A few extracts from a new CTC study on the Haqqanis.

Combating Terrorism Center at West Point has a new report on the Haqqani network, the jehadi group based in North Waziristan. Titled The Haqqani Nexus and the Evolution of al-Qa’ida, the deeply-researched study report is authored by Don Rassler and Vahid Brown. The report explores how the Haqqani network has historically functioned as a nexus organization and as a strategic enabler of local, regional and global forms of Islamist militancy. Specific attention is placed on examining the Haqqani network’s support for al-Qa`ida and its global jihad, and more recently the Pakistani Taliban.

A few noteworthy extracts from the study, especially some pertaining to Kashmir:

  • At the regional level, many of the Pakistanis who fought with Haqqani would later shift their attention and employ the fighting skills and training they had acquired in Loya Paktia against Indian forces in Kashmir. Some would even go on to create their own jihadist organizations and become legendary commanders, a dynamic perhaps best exemplified by Fazlur Rahman Khalil and Zakiur Rahman Lakhvi, who were respectively central to the formation of Harakat ul Mujahidin (HuM) and Lashkar-e-Taiba.
  • Jalaluddin Haqqani was not bashful about his influence or impact upon the Kashmir jihad, and his assistance would pay dividends to the Pakistani state and its covert war against India. During a meeting in Karachi attended by some of Pakistan’s religious elite, including the General Secretary of Jamiat Ulema?e?Islam, Haqqani boasted, “We have trained thousands of Kashmiri mujahidin, and have made them ready for jihad.” Farooq Kashmiri, the Deputy Head of HuM, directed students at the madrassa where this gathering was held to spend their summer in Afghanistan so they could train under Jalaluddin. These and other Pakistani madrassa students likely formed the rank and file at HuM/Harakat-ul-Ansar (HUA) training camps throughout the 1990s, all of which were based in Loya Paktia and supported by the ISI.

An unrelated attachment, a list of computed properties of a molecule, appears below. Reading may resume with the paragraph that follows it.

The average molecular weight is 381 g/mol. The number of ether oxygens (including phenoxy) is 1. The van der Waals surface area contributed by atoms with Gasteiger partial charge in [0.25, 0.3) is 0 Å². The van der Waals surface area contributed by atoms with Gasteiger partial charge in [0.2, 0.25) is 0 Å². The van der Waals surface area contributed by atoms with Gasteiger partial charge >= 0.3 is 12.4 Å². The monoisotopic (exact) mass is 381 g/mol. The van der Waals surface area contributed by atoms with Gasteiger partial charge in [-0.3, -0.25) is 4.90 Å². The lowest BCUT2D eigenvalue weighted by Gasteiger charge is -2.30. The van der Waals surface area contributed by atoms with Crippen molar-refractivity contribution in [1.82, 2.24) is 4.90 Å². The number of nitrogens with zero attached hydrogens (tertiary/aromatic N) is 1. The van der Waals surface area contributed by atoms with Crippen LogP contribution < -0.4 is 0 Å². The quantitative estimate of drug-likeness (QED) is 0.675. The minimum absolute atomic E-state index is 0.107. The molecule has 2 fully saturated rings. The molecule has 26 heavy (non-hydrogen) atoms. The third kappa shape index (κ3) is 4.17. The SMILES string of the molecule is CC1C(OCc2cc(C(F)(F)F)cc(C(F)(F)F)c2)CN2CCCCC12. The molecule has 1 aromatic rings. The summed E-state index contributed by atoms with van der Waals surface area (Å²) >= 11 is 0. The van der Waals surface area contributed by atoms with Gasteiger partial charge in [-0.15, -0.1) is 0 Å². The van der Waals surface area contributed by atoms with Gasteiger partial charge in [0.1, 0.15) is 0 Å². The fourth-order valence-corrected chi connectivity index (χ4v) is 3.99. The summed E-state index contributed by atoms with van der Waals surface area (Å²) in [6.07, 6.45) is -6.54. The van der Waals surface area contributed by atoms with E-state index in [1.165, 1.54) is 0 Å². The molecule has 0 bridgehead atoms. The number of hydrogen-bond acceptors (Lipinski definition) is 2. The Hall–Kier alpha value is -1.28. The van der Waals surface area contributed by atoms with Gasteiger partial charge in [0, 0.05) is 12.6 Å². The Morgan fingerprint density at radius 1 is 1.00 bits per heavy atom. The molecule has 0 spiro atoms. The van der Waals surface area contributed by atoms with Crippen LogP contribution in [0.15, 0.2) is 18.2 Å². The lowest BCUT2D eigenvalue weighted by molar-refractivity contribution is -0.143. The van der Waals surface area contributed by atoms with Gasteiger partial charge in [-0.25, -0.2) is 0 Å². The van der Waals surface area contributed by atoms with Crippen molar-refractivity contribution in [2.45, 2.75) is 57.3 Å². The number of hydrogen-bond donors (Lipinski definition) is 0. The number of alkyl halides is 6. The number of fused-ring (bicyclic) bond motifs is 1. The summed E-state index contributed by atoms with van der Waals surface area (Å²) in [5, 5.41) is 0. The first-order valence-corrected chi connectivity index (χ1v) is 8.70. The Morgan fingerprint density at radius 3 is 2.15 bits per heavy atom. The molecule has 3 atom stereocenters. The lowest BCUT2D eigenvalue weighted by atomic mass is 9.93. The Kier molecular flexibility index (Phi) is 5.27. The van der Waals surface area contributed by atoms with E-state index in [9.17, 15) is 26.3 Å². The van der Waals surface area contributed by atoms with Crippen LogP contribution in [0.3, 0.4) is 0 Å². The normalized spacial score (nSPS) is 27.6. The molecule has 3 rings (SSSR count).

• The Haqqani network’s direct support for various Kashmiri training camps are revealed in a 1998 communication from the Pakistani government to the Taliban, contained in the Harmony database. This document includes a list in Pashto and English of nine wanted Pakistani “terrorists,” with photographs and names, aliases and last known sightings.
  • The most striking element of the Haqqani network’s evolution post 9/11 is the persistence of its cross?dimensional nexus. During this decade, surprisingly little changed in terms of the Haqqani network’s relations, strategy and outlook. The war in Afghanistan has reinforced and strengthened the Haqqani network’s central role, with the group still being located at the nexus between local, regional and global forms of militancy. Similar to the 1990s, areas in which the Haqqani network exerts the most influence continue to be used as a platform to enable other actors, most notably al Qa’ida and more recently elements of the TTP. The Haqqani network has been able to maintain close ties with these actors while also remaining a key proxy for Islamabad, highlighting the paradox underlying Pakistan’s security policy. Perhaps most importantly, this nexus has also survived a generational change in leadership from father Jalaluddin to son Sirajuddin, as well as a ten year campaign against al Qa’ida conducted by the United States and its partner Pakistan.
  • The actions and outlook of Haqqani network leaders are not confined to the Afghan theater today, and they have not been since the late 1970s. In addition to operating as a distinct organization, the Haqqani network has historically functioned as a nexus and key enabler for local, regional and global groups. Al?Qa’ida’s global jihad and elements of Kashmir’s regional jihad have been shaped by the safe haven, training, combat experience, propaganda support, resource mobilization, and networking opportunities facilitated by the Haqqani network. By serving as the local to al?Qa’ida’s global over multiple decades, the Haqqani network has directly contributed to the development and endurance of global jihad.